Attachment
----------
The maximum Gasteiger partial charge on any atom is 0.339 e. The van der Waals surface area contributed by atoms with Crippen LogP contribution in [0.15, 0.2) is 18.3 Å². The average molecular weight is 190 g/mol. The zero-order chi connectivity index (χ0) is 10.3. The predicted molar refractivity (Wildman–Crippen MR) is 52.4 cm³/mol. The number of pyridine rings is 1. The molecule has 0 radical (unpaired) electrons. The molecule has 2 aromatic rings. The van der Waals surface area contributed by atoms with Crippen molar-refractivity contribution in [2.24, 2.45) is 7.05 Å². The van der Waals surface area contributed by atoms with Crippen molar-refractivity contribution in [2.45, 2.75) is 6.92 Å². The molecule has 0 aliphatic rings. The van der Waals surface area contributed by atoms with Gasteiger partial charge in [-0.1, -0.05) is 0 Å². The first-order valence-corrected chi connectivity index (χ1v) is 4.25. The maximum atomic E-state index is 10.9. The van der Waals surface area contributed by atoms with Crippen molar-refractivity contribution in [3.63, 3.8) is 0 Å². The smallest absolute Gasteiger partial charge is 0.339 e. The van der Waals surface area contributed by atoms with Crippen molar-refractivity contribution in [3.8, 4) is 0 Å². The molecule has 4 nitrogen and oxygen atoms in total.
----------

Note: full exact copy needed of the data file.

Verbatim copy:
The maximum Gasteiger partial charge on any atom is 0.339 e. The van der Waals surface area contributed by atoms with Crippen LogP contribution in [0.15, 0.2) is 18.3 Å². The average molecular weight is 190 g/mol. The zero-order chi connectivity index (χ0) is 10.3. The predicted molar refractivity (Wildman–Crippen MR) is 52.4 cm³/mol. The number of pyridine rings is 1. The molecule has 0 radical (unpaired) electrons. The molecule has 2 aromatic rings. The van der Waals surface area contributed by atoms with Crippen molar-refractivity contribution in [2.24, 2.45) is 7.05 Å². The van der Waals surface area contributed by atoms with Crippen molar-refractivity contribution in [2.45, 2.75) is 6.92 Å². The molecule has 0 aliphatic rings. The van der Waals surface area contributed by atoms with Gasteiger partial charge in [-0.1, -0.05) is 0 Å². The first-order valence-corrected chi connectivity index (χ1v) is 4.25. The maximum atomic E-state index is 10.9. The van der Waals surface area contributed by atoms with Crippen molar-refractivity contribution in [3.63, 3.8) is 0 Å². The smallest absolute Gasteiger partial charge is 0.339 e. The van der Waals surface area contributed by atoms with Crippen molar-refractivity contribution in [3.8, 4) is 0 Å². The molecule has 4 nitrogen and oxygen atoms in total.